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Browns wide receiver Josh Gordon convinced Patriots cornerback Aqib Talib won’t stop his pursuit of record

By Nate Ulrich
Beacon Journal sports writer

BEREA: Josh Gordon needs just 41 yards to break the Browns’ single-season receiving record, and he doesn’t believe New England Patriots standout cornerback Aqib Talib will prevent him from wreaking havoc Sunday.

“I’m pretty sure he’ll make some plays,” Gordon said Thursday. “But I’m definitely going to make more plays.”

After compiling 623 receiving yards in the past three games, Gordon has reasons to be confident in himself as the Browns (4-8) prepare to visit the Patriots (9-3). He needs 124 receiving yards to surpass Detroit Lions All-Pro Calvin Johnson for the most receiving yards by an NFL player in a four-game span.

Quarterback Jason Campbell practiced Thursday for the first time since suffering a concussion Nov. 24 against the Pittsburgh Steelers. He could start against the Patriots if an independent neurologist medically clears him Friday for the game.

Regardless, Gordon expects to thrive. Not even the constant quarterback changes the Browns have endured this season have kept him from producing at an elite level. He has tallied more than 100 receiving yards six times this season — three times with Campbell as the starting quarterback, twice with Brandon Weeden and once with Brian Hoyer.

“Obviously, he’s proven he can be an elite receiver in this league in terms of production,” Browns offensive coordinator Norv Turner said. “Because he’s already doing that.”

Gordon has a team-high 64 catches for 1,249 yards and seven touchdowns in just 10 games. He sat out the first two games this season while serving a suspension for violating the NFL’s substance-abuse policy. In other words, he has a chance to break Braylon Edwards’ franchise record for receiving yards in a season in only 11 games. Edwards played all 16 games when he set the record during the 2007 season.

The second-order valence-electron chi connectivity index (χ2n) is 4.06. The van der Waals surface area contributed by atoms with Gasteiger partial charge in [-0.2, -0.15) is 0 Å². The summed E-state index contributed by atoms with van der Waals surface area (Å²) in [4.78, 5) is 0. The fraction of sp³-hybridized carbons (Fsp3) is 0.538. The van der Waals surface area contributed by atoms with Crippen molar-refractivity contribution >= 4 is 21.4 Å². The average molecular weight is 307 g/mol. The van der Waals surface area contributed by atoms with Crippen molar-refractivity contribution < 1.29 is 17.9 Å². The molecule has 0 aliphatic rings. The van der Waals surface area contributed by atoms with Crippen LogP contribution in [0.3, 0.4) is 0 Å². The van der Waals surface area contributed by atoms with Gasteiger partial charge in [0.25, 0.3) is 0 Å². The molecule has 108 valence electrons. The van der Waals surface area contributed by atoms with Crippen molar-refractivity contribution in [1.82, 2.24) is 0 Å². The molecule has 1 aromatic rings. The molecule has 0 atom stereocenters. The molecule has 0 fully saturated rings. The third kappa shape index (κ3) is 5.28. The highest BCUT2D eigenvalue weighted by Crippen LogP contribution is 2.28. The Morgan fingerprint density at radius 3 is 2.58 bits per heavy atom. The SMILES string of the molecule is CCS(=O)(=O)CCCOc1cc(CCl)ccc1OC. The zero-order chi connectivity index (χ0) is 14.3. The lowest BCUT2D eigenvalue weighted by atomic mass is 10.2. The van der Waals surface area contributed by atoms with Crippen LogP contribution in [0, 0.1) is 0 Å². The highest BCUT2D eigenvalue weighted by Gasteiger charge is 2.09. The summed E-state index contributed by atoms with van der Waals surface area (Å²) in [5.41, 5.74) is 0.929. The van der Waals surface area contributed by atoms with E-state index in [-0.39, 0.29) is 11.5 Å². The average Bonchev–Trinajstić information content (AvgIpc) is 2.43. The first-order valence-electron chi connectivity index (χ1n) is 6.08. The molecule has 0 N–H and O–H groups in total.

“It would definitely be a big thing for me to attain a record like that for an entire organization,” said Gordon, whom the previous regime drafted in the second round of last year’s supplemental draft. “As long as this Cleveland Browns organization has been around, it’s a big thing.

“But as a collective unit, for the team, the record in the win column is a lot more valuable to the city, to this organization. It would mean a lot more because the [individual] records could be broken by anybody at any given time.”

In the Browns’ 32-28 loss to the Jacksonville Jaguars this past Sunday, Gordon became the only player in NFL history to top 200 receiving yards in back-to-back games, according to the Elias Sports Bureau. He had 10 catches for a franchise-record 261 yards and two touchdowns to go along with 14 catches, which is tied for another Browns record, for 237 yards and a touchdown the previous week against the Steelers.

“I’m happy for him,” running back Willis McGahee said. “I think he’s been through a lot. It shows what kind of receiver he can be when he puts his mind to it. I’m pretty sure that he knows that the sky’s the limit from here on out for him. It’s a great thing to see him out there getting the yards, making the plays in the situations that we’re in. It’s not all a downside to our offense right now. He’s a good bright spot.”